Voicing Chicana Feminisms: Young Women Speak Out on Sexuality and Identity

Aida Hurtado (Author)


Chicana voices are missing from the psychology of women. Though "Chicana feminisms" have only recently been enumerated, a feminist perspective has long existed in Chicano communities without ever having been explicitly named. Grounded in specific aspects of Chicano culture such as the contested role of La Malinche and the complexities of Marianismo, the distinguishing feature of Chicana feminisms has been their embrace of diversity. Chicanas readily acribe to many feminisms and do not expect there to be only one.
Focusing on young women between the ages of 20 and 30, Chicanas Speak Feminisms explores the relationship between Chicana feminism and the lived experiences of Chicanas. What do they see as their day-to-day manifestation of feminist consciousness? What is the relationship between what Chicana feminists propose and their lived experiences as women and as members of other significant social groups? Including rich ethnographic testimony based on questionnaires, in-depth interviews, and shadowing, Hurtado allows the women to speak in their own terms about how they see their femininity, sexuality, gender identity, ethnic/racial identity, and ties to other feminisms and political struggles.

Product Details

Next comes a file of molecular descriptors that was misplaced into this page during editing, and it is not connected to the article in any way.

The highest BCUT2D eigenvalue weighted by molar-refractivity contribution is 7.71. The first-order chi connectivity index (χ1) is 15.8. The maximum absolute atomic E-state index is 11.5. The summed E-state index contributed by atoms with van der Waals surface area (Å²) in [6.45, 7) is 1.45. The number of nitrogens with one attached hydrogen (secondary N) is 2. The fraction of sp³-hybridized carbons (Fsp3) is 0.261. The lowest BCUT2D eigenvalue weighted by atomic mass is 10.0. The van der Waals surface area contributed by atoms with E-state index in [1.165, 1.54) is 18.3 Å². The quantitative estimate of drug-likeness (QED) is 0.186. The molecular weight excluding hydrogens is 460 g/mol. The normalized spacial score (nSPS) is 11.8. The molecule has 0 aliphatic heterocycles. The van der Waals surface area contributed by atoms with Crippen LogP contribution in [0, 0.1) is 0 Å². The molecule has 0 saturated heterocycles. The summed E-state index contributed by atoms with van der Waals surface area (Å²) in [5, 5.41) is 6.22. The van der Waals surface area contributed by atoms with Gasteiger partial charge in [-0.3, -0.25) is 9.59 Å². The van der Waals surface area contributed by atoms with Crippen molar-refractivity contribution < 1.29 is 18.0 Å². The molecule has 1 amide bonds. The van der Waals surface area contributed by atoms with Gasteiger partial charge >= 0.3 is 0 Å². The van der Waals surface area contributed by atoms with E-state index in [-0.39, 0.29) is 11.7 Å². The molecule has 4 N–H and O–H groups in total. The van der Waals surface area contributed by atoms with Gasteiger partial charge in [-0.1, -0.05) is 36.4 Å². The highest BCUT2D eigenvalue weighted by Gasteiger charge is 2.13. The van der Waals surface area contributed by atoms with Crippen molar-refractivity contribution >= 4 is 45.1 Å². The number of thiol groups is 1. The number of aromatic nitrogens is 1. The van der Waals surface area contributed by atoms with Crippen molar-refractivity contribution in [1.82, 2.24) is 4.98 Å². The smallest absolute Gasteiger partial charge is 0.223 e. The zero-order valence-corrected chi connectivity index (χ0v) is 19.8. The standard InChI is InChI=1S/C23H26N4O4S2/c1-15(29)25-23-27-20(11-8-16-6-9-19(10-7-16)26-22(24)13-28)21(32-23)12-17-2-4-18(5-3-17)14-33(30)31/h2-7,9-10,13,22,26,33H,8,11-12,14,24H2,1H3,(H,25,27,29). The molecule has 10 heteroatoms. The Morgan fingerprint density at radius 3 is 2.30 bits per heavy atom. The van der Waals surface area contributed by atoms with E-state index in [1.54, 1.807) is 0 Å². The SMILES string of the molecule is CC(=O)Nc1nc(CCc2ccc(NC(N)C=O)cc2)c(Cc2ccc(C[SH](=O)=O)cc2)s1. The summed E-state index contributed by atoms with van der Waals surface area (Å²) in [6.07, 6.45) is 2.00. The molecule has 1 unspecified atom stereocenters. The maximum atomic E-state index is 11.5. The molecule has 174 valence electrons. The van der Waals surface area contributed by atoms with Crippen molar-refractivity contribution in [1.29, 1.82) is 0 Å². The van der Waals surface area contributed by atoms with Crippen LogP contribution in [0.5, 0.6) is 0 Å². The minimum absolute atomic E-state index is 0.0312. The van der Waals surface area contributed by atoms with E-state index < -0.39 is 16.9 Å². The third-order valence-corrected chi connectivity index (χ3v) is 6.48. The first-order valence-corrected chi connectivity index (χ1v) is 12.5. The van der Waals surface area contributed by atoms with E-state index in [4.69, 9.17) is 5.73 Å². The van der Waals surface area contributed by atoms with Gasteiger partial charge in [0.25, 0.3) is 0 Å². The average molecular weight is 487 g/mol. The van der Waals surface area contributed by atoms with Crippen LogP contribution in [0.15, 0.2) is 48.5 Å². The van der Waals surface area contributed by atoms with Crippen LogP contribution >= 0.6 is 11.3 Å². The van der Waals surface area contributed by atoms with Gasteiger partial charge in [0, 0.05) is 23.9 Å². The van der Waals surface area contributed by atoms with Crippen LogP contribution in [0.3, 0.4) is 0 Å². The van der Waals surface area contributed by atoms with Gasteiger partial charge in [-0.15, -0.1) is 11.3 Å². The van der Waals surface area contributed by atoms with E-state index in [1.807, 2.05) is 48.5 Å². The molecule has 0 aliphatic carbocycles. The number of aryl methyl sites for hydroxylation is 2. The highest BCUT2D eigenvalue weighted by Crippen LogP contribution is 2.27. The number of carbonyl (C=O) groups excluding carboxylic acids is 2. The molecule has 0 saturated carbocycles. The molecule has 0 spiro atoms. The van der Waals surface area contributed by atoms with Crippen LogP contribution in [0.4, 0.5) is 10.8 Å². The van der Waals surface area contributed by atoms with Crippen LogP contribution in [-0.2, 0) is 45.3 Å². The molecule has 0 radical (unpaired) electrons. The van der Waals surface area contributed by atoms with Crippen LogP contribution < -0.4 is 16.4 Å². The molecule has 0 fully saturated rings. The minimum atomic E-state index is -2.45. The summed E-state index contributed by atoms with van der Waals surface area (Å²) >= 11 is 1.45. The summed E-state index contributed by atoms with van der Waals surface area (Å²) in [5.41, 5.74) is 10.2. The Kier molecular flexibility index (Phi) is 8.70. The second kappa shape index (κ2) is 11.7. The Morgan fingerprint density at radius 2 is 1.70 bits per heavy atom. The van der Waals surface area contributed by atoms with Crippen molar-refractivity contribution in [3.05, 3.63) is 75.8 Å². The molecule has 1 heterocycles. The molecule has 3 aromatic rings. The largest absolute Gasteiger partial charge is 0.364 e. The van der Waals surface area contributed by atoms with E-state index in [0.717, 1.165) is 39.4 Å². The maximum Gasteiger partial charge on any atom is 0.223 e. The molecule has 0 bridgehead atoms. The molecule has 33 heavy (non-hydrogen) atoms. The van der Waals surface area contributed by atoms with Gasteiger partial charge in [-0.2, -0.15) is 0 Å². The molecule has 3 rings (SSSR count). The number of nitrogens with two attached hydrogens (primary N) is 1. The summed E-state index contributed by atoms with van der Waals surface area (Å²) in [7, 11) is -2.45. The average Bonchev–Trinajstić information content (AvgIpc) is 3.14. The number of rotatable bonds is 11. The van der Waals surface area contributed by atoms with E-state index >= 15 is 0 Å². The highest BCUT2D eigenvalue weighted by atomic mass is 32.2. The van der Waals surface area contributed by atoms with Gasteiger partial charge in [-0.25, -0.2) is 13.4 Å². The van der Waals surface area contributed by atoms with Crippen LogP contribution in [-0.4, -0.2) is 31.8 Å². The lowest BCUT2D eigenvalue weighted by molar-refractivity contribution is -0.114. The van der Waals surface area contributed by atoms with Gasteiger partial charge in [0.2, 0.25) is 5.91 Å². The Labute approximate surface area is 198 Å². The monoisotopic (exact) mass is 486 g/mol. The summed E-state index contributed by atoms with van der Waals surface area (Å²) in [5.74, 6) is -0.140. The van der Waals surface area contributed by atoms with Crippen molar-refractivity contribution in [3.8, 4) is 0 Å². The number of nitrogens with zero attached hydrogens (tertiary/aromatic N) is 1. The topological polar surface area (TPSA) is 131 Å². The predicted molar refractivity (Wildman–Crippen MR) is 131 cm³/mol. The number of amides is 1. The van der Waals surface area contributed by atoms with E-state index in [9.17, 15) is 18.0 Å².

New York University Press
Publish Date
January 01, 2003
6.04 X 0.94 X 9.14 inches | 1.13 pounds
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About the Author

Aida Hurtado is Professor of Psychology at the University of California, Santa Cruz. She is the author of The Color of Privilege: Three Blasphemies on Race and Feminism.


"Voicing Chicana Feminisms enriches mutliple areas of our academic world including but not limited to Chicana feminist theory, Mexican American studies, Women of Color scholarship, and sexuality research. The book is divided in three sections, each one offers rich, textured, and nuanced narratives exposing key aspects of these women's lives. Voicing Chicana Feminism is the book I fantasized about reading in my feminist theory class as a graduate student. This important academic contribution is beautifully written with elegant clarity and heartfelt passion. I look forward to using it with both my undergraduate and graduate studentsChicana, Xicana, Latina, Hispanic, Mexican American, Mexicana, Tejana, or whatever identity they may choose to embrace."--Sexualities